Friday, September 22, 2017

Clove

                                                 

                     Cloves                                                   A single clove flower dried

Cloves are the aromatic dried flower buds of a tree in the family Myrtaceae. Cloves are native to Indonesia and used as a spice in cuisine all over the world.

Culinary Uses:

Cloves have historically been used in Indian cuisine as well as in Mexican cuisine, where it is often mixed together with cumin and cinnamon. They are also a key ingredient in tea along with green cardamoms. In the south Indian cuisine, it finds extensive use in the buriyani dish, and is normally added whole to enhance the presentation and flavour of the rice.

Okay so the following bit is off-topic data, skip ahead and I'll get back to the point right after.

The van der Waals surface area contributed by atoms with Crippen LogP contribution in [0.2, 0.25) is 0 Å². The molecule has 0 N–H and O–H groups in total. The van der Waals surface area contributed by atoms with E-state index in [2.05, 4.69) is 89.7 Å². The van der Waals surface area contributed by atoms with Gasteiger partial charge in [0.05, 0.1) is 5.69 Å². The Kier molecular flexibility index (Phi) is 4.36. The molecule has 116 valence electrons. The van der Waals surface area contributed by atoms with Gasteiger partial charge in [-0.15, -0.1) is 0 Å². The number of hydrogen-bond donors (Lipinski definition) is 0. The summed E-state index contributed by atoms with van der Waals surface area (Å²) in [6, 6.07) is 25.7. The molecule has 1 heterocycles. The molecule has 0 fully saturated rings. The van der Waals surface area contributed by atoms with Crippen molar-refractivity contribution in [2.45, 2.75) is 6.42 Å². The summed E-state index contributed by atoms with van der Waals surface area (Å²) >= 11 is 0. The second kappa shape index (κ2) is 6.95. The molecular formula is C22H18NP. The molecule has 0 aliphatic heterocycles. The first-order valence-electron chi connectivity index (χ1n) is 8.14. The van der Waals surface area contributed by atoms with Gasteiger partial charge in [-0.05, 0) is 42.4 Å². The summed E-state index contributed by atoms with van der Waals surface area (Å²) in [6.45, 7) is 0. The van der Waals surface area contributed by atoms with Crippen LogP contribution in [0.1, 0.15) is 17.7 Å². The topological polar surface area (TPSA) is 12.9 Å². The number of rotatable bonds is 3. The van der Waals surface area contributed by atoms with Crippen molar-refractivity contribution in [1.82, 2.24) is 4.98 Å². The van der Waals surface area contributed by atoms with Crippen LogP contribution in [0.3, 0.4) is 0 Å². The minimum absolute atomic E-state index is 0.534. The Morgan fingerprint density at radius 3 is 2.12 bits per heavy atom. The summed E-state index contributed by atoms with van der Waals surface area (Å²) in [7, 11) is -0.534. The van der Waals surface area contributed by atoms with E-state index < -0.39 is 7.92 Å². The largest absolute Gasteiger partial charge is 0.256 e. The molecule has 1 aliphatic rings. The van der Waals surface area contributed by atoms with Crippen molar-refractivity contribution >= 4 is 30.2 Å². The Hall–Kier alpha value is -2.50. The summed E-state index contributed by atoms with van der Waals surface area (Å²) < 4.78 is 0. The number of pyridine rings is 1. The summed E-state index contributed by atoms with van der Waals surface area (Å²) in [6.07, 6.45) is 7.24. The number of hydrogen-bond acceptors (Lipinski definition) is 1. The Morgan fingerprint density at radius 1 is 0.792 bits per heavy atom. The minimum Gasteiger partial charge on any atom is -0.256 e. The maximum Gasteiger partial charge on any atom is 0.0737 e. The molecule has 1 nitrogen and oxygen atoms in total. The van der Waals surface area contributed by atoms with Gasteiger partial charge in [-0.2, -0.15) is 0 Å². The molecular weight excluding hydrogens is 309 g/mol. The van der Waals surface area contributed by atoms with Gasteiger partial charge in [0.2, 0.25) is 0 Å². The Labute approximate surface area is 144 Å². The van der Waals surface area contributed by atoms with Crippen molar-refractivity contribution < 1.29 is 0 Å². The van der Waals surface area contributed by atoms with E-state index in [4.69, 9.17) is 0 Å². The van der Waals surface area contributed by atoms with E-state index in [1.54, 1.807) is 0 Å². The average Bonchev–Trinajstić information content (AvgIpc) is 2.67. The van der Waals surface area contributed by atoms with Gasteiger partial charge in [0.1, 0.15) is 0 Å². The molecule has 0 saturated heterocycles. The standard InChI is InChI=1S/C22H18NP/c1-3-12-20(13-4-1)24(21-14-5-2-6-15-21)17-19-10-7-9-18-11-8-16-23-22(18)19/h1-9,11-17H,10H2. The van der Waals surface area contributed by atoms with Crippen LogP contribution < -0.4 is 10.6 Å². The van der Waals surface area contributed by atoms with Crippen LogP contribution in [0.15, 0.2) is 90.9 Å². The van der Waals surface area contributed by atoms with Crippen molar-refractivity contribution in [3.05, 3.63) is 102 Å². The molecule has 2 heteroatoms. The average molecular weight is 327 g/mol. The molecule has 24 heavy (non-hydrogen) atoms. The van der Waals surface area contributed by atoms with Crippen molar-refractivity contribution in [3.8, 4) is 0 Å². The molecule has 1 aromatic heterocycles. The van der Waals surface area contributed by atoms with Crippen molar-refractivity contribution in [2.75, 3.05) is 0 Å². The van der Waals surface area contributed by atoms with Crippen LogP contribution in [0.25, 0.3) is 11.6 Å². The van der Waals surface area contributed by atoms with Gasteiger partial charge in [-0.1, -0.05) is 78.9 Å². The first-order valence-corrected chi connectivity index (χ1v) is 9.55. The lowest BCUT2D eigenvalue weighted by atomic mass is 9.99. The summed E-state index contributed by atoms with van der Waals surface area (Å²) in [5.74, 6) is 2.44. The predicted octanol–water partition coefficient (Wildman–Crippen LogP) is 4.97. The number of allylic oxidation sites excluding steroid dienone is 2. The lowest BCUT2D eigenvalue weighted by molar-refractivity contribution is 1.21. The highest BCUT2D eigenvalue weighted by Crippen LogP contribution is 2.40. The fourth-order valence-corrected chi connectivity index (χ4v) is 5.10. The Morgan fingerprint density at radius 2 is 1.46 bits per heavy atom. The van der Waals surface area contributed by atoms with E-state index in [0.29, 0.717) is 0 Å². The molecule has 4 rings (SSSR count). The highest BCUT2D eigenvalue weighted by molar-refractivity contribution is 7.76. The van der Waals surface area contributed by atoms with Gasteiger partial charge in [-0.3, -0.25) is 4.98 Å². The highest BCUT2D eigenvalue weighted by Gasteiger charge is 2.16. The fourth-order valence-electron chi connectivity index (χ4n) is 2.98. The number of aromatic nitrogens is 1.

Cloves can easily overpower a dish, particularly when ground, so only a few need be used. Cloves are often used to enhance the flavour of game, especially venison, wild boar and hare. They are used in a number of spice mixtures including curry powders, mulling spices and pickling spices. In India and Yarlpanam cloves are also used to ‘pin' betel chew (pan) adding a sweet flavour.

Medicinal Uses:

Cloves contain 15 to 20% essential oil which is mostly Eugenol which is a very strong antiseptic. Clove oil is often applied directly to an aching tooth, bringing immediate relief. Compounded with zinc oxide, it has been used in dentistry as a temporary tooth filling. It is a strong stimulant and carminative and used to treat nausea, indigestion and dyspepsia.

Large amounts should be avoided in pregnancy. Cloves can be irritating to the gastrointestinal tract, and should be avoided by people with gastric ulcers, colitis, or irritable bowel syndrome. In overdoses, cloves can cause vomiting, nausea, diarrhoea, and upper gastrointestinal haemorrhage.